A few words about the clozapine project:

img_5624
Increasing Clozapine Use by Removing Prescribing Barriers poster

As you know, clozapine is an effective antipsychotic for people with treatment-refractory psychosis, yet it is often not prescribed. The clozapine program features two core elements to increase clozapine use:

 

  1. A change in culture.
  2. A change in monitoring.

 

The change in culture includes several steps: clozapine prescribing has been declared a priority in our department; a clinical champion has been named; policies have been changed to allow for both inpatient and outpatient initiation.

The change in monitoring involves a first-in-Canada project, moving to blood monitoring via point-of-care (that is, finger-prick) testing. This change required an investment in new equipment and a change in departmental policies.

And a few words about research in our Mental Health PSG:

We continue to do solid, clinically-relevant research. In 2012, we had zero published abstracts; in 2016, we had 12 published abstracts.

So congratulations to Bob, and all the poster co-authors (Dr. H. P. Nguyen, Dr. I. Nwachukwu, S. Balasingham, Z. Bana, F. Khalid-Khan, P. Sheldrake), as well as our e-therapy presenters.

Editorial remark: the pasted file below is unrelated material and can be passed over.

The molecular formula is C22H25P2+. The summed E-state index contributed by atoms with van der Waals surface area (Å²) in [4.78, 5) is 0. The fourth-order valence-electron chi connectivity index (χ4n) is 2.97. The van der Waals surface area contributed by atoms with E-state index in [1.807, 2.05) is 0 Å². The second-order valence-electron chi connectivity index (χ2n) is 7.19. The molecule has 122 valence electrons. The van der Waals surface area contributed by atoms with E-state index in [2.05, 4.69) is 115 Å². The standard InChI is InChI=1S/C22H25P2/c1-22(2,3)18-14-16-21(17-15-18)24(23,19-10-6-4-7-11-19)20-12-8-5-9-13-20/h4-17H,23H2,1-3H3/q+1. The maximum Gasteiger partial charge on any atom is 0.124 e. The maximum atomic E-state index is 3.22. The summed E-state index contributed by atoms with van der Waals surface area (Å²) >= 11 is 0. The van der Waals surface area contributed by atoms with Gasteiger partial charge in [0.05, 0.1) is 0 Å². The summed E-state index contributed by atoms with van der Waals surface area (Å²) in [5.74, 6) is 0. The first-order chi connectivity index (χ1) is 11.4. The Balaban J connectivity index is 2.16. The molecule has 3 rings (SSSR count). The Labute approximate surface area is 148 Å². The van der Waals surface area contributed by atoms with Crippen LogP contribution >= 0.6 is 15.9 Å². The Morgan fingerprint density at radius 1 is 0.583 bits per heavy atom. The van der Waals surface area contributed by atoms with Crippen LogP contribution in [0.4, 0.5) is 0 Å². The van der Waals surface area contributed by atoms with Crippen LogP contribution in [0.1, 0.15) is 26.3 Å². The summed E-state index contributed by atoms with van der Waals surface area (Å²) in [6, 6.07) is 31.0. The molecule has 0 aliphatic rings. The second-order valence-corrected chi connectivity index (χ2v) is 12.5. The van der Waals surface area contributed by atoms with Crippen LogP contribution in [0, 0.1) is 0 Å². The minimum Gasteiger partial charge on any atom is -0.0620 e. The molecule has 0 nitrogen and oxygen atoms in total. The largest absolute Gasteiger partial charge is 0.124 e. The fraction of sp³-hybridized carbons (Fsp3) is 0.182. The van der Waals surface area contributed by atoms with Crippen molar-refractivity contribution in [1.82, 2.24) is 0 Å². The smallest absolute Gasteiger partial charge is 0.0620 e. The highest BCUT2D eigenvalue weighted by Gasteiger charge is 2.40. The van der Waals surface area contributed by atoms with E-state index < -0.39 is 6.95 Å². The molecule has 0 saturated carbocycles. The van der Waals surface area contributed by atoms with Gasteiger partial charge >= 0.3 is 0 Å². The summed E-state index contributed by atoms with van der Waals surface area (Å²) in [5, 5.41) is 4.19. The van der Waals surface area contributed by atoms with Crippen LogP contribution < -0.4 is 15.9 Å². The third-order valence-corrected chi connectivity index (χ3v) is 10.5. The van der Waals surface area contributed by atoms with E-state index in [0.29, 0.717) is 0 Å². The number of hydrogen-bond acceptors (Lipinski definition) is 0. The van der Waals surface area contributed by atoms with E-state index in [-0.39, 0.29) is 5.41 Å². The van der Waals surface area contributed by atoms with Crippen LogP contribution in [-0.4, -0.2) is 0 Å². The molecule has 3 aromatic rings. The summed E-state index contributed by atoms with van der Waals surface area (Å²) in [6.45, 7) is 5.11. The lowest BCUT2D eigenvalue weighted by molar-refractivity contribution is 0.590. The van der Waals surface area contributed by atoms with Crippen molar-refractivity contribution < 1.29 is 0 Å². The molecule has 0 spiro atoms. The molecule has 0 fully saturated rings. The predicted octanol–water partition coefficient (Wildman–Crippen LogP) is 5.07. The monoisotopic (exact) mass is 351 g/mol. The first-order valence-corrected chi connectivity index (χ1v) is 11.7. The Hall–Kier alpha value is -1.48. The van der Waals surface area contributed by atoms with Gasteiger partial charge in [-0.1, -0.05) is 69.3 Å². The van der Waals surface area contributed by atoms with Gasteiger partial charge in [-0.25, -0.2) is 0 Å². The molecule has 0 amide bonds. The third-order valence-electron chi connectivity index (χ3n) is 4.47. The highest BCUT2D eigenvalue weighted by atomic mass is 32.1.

And congratulations to everyone involved in research at our department.

Dr. David Gratzer

Here are some photos of TSH’s presentations:

 

“Congrats to all involved.  Continue with the leadership your department  is showing in thus area and in your innovative  approaches  to patient care. “

-Naresh Mohan (Chief Medical Officer TSRH)

Mental Notes and the whole Mental Health Department at the Scarborough Hospital is proud of our representation at Ontario Shores 6th Annual Mental Health Conference.  The MH team continues to push innovation all for the benefit of the community of Scarborough.

 

Welcome

In the past decade that I’ve been working in Mental Health at the Scarborough Hospital, I’ve watched the department transform.  From 2 separate Inpatient units at 2 different sites merging to the Birchmount Site (formerly the Grace Division), to 3 different regime changes in Management, to the style/manner of care delivered to our community, it has truly been an eye opening experience.